Tollefsen and Pruss seem to misconstrue my argument when they note that Aquinas acknowledged other purposes for speech than the communication of truth. I was clear that I understood that Aquinas acknowledged many purposes for speech that is not enunciative. As I stated, commands, questions, etc. serve purposes other than asserting truths about reality. Only the truthfulness of enunciative signification is at issue, signification that makes a statement about the way things are.
My colleagues curiously state: “Neither is it an argument against Aquinas to point out that assertions can serve additional purposes beyond the communication of truth.” My claim, however, was that enunciative signification not only can and does serve purposes other than the communication of truth such as consolation, encouragement, and deterring people from evil and, most importantly, those purposes do not require strict adherence to the truth. If we use the principle operatio sequitur esse, we would readily acknowledge purposes for enunciative signification other than strict communication of the truth. (More about this below).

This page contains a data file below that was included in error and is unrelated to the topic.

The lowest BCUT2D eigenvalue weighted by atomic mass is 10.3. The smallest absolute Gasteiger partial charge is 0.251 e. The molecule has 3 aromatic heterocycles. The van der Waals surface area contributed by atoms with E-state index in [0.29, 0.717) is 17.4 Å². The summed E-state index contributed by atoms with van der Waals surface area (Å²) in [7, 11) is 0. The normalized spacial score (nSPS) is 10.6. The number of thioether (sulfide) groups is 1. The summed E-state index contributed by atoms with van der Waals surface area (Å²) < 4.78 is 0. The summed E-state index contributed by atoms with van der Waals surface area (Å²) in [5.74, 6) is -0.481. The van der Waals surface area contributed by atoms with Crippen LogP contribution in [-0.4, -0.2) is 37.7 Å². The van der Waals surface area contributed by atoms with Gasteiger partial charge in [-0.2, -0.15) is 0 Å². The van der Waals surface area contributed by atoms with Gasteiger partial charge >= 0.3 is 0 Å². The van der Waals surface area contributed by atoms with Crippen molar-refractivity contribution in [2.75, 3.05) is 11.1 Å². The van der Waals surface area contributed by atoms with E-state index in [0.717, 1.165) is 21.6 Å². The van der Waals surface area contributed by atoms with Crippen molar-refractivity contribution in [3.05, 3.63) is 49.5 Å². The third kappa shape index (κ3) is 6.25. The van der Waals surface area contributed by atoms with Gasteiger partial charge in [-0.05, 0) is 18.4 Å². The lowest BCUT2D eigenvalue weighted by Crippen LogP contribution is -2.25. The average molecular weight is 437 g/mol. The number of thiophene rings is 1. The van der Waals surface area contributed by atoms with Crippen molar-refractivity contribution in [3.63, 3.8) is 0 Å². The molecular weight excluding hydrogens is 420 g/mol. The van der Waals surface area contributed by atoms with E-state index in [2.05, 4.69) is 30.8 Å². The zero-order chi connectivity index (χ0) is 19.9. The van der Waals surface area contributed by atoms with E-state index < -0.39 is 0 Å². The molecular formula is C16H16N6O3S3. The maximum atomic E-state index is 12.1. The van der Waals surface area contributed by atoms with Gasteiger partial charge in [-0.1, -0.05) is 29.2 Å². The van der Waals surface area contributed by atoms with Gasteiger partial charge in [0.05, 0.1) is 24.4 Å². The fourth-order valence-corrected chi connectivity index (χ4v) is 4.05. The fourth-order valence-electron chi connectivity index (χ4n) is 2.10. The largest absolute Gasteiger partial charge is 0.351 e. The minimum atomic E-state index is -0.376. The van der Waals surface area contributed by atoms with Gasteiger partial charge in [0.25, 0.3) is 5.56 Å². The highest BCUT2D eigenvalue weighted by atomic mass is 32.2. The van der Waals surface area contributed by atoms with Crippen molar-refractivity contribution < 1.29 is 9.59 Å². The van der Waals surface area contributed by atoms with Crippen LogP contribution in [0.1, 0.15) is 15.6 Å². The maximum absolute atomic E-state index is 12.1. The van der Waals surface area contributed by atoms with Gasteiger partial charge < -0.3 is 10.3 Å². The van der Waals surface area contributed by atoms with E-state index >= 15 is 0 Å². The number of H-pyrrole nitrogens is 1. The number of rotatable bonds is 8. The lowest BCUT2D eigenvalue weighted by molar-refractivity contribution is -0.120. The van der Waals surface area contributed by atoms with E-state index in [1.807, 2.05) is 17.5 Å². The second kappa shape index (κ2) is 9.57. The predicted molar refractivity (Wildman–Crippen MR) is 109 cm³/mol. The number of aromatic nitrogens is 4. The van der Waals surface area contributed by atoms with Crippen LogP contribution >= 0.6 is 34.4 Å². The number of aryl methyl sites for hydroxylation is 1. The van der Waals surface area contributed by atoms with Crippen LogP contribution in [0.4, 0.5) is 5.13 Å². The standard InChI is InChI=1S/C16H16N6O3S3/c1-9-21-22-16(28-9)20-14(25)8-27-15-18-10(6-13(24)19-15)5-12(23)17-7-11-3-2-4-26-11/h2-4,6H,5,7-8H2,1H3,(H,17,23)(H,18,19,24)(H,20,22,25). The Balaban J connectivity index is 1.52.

Tollefsen and Pruss challenge my claim that Aquinas’ condemnation of all false signification would rule out a soldier placing an empty tent in a field in order to lead the enemy to think that the soldier is in or near the tent when in fact he is hiding somewhere. I am not sure they fully understand the scope of the Church’s and Aquinas’s condemnation of false enunciative signification. The Catechism states “To lie is to speak or act against the truth” (2483; my emphasis) Aquinas states: “The term "words" denotes every kind of sign. Wherefore if a person intended to signify something false by means of signs, he would not be excused from lying.”(ST II-II: 110:1, ad 2).”